Of course, not all addicts relapse and those that do are often able to get back on track before too much damage is done, but the threat is there nevertheless. If you move forward with the relationship, be aware of a few unique aspects of dating someone in recovery. They may need to meet with a sponsor or attend support group meetings at inconvenient times and your support in encouraging them to do so is essential.
You also need to assess how much baggage you can handle. Addicts tend to do crazy things. They may have accrued debts, a criminal record or legal problems, or irrevocably damaged key relationships in their lives that make your interactions with their family and friends tenuous. You may hear wild stories of drug-fueled sexscapades or run into slippery characters from their past. All of these can be difficult to understand, so you have to honestly evaluate and communicate your tolerance level.
Is dating a recovering addict a deal-breaker for you? I couldn't have put it better myself. My partner and I are both recovering addicts-- we've been together for years now. I've seen more relationships fail, in the rooms, than succeed. But that doesn't mean it can't work-- as long as the partner has a good sense of self. Is the one-year sobriety stipulation "required" I met someone who was addicted to marijuana and hashish, and also alcohol. He's tried and failed over the past year to clean up on his own, and has checked himself into a 5-month rehab program inpatient except on weekends that does non stop therapy, alternative therapies, and exercise.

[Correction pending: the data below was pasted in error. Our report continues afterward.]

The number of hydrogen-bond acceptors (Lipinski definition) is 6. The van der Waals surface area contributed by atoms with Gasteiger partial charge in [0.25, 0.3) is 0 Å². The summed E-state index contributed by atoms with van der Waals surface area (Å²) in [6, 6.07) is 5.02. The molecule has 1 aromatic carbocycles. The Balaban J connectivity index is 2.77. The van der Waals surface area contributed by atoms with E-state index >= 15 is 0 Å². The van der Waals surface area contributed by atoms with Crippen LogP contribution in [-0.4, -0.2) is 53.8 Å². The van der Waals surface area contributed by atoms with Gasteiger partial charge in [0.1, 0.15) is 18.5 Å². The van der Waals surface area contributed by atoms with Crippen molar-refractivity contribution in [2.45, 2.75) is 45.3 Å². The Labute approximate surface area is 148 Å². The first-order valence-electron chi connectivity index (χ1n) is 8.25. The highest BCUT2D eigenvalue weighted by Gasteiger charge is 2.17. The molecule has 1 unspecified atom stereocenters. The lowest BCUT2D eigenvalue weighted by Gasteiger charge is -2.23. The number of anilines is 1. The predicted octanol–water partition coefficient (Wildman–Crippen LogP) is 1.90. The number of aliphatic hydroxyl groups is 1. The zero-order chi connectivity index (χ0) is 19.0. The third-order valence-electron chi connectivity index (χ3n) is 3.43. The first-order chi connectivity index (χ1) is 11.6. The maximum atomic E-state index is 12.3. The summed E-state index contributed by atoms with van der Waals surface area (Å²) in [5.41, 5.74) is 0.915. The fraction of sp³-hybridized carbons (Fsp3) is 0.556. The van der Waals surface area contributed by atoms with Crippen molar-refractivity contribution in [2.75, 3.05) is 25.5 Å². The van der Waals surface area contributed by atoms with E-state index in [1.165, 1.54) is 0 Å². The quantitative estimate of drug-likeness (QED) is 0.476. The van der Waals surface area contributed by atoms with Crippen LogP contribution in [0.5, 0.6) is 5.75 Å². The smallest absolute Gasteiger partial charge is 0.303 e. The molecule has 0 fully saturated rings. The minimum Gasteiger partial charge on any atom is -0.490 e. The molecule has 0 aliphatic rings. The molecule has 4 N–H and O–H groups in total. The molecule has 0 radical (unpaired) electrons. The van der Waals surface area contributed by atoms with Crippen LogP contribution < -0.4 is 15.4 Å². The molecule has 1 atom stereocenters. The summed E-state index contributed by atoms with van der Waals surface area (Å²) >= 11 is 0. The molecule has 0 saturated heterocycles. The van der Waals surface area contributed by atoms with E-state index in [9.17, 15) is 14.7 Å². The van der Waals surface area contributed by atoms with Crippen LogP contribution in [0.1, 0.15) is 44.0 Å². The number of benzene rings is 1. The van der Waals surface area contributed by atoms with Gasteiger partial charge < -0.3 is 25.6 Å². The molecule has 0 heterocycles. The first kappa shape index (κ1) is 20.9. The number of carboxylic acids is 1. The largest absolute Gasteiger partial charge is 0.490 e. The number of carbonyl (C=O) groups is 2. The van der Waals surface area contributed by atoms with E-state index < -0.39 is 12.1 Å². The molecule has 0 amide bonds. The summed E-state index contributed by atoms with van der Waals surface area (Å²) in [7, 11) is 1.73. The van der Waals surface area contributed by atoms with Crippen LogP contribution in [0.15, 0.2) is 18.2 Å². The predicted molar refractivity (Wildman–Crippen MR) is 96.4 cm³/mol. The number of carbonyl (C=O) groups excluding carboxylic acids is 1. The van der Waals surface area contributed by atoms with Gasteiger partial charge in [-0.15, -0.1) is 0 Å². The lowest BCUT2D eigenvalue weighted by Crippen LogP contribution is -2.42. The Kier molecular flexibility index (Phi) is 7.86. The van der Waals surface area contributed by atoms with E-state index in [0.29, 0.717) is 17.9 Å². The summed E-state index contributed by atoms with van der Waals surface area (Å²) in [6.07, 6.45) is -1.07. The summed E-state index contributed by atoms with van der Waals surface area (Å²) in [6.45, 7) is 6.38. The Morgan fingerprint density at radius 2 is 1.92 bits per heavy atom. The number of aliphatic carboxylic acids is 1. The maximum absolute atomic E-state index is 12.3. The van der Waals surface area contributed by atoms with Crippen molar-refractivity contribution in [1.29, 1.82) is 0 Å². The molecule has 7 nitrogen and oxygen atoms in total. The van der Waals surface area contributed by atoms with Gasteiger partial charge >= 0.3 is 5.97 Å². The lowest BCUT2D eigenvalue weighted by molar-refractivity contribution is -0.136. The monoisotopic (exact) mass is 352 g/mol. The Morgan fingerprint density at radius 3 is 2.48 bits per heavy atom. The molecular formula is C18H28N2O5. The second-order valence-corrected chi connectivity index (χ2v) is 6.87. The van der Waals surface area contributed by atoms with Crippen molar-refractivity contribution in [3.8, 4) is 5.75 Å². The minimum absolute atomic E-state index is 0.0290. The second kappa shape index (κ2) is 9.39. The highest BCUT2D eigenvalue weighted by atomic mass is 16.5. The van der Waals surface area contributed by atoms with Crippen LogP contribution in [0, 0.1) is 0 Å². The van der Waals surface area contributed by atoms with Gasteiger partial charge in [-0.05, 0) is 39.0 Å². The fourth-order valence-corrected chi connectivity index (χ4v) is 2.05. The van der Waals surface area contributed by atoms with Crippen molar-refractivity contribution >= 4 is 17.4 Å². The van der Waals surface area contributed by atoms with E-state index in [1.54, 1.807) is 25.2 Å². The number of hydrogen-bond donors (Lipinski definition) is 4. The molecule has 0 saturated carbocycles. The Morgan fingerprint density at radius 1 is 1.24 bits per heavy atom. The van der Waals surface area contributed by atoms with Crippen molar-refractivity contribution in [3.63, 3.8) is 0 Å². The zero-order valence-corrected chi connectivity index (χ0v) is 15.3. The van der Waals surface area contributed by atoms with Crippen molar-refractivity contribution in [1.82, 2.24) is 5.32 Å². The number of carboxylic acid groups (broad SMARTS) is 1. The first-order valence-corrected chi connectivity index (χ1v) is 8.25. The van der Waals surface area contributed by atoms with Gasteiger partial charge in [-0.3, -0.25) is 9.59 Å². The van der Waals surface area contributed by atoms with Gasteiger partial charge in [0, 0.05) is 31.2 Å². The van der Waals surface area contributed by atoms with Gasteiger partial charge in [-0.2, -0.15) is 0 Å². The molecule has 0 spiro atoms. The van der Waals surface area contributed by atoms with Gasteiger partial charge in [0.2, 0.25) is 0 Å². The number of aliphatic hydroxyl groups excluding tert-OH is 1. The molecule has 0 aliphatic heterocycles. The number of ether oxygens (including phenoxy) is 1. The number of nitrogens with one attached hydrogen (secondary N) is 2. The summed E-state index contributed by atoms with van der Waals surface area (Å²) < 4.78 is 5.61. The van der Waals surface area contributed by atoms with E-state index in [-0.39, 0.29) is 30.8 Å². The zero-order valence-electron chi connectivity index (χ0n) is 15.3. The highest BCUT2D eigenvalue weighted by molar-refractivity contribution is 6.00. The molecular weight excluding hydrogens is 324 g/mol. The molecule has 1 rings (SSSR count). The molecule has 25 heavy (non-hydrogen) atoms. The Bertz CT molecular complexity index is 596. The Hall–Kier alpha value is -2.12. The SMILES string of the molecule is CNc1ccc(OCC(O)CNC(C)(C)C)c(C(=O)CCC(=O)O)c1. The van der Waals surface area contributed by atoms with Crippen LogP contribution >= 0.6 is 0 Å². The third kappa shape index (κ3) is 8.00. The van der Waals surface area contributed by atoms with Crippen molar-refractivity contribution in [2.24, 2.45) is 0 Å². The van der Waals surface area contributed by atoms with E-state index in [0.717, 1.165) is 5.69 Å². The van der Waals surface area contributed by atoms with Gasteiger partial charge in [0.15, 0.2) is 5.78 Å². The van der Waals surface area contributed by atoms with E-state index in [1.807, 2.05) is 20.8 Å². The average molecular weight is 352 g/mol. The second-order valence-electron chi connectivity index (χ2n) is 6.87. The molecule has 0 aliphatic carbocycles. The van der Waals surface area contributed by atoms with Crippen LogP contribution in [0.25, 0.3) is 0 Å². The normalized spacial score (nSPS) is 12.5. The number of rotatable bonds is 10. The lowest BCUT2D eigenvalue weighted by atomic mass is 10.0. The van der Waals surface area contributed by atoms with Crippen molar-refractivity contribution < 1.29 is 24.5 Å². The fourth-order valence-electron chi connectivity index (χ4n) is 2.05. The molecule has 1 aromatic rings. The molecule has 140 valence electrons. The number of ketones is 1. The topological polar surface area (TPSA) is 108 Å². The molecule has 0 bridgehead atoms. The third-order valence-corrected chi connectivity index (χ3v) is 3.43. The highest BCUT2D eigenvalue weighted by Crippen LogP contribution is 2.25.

I was hoping that after the program we could slowly start to dating someone with opiate addiction. I am worried that he's not stable enough, though, and that the relationship won't stand a chance until he's really back on his feet including finding a new job. I am mainly worried about relapse. I get the time has passed but your situation is interesting. One year sobriety in my book is strongly recommended. If an addict cannot handle being sober for one year, I would fear for your physical safety and your sanity if you were dating him as caring for someone who continues to relapse is exhausting.